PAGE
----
Thursday, 17 November 2011 23:31

Anxiety in children

Written by  Dr. Deborah G Mishek
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Anxiety is one of the most common psychiatric disorders in children ( Some large studies have demonstrated that clinically significant anxiety occurs in anywhere from 6-20% of children.
The most common related disorders in children include:
  • Generalized anxiety
  • Social phobias
  • Separation anxiety
  • Specific phobias
  • Obsessive compulsive disorder
  • Post traumatic stress disorder 
These disorders can impact children emotionally, academically and socially. Research has shown an association between anxiety and educational underachievement, drug and alcohol use, and difficulties in social and peer relations.
Generalized anxiety is persistant anxiety and worry that is not specific and may be difficult to control.  It can involve schoolwork, social situations, and world issues.  To others, it may not seem rational which makes it hard for family members to understand.  Social phobia is significant and persistent fear of social settings or performance situations.  This can cause avoidant behavior or severe anxiety.  This can affect individuals in class, extra-curricular activities or even when eating out at a restaurant. Children may have difficulty answering questions in class, reading aloud, initiating conversations, talking with unfamiliar people, and attending parties and social events.  Unlike generalized anxiety, social anxiety tends to resolve when they are not in these situations. Separation anxiety is excessive and developmentally inappropriate anxiety concerning separation from home or significant people. Children may exhibit distress in anticipation of or during attempts at separation. They worry excessively about their own or their parents’ safety and health when separated, may exhibit school refusal, have difficulty sleeping alone, have nightmares, and often complain of not feeling well. This is most prevalent in children between 7 and 9 years of age and is often seen with other psychiatric diagnoses. (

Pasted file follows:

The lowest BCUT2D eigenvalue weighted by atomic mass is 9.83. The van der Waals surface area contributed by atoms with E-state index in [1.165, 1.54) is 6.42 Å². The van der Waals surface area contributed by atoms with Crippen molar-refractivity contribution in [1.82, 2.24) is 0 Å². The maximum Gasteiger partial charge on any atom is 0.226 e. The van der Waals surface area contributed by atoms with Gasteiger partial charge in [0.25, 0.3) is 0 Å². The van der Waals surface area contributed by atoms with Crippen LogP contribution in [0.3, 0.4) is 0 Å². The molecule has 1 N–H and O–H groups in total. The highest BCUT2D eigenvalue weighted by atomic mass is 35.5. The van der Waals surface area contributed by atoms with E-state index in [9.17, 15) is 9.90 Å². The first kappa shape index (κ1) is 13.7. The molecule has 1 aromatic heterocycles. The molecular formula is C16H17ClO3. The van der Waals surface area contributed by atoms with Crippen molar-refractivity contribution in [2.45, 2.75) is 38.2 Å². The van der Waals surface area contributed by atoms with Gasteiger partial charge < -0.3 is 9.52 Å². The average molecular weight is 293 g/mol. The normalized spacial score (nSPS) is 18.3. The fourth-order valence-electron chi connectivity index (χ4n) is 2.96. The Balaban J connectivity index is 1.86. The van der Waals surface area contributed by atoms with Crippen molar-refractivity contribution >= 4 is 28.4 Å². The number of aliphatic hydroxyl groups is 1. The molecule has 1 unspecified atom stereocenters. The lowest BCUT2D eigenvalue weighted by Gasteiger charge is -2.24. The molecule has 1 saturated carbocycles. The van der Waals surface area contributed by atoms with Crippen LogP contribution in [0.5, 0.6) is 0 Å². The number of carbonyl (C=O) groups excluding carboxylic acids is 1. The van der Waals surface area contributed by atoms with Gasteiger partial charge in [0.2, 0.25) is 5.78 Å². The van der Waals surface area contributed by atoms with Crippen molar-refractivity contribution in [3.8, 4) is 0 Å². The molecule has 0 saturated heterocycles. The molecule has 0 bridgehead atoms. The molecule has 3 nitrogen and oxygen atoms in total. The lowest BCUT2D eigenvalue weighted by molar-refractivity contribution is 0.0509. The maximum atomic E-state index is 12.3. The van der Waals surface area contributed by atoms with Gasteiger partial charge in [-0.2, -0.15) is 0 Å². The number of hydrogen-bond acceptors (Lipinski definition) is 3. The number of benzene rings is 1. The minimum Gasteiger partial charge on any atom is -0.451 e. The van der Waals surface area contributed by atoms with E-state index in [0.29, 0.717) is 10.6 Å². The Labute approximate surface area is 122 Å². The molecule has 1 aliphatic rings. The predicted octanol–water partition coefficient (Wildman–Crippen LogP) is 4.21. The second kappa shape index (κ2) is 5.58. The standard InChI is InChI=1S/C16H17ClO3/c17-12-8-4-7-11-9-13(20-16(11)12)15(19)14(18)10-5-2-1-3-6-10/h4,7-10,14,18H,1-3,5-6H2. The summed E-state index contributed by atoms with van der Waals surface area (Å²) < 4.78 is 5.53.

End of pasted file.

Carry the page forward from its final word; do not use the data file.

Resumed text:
This link shows the prevalence of anxiety disorders in teenagers - 
Cognitive Behavioral Therapy and some medications (selective serotonin inhibitors) have been shown to be very helpful in reducing the symptoms of anxiety.  Often the two are combined.  There is significant evidence to support both of these interventions in decreasing anxiety but the combination of both may be most helpful.  Parent education and support are also important because the anxiety can impact the entire family.

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Developmental Specialists of Southern California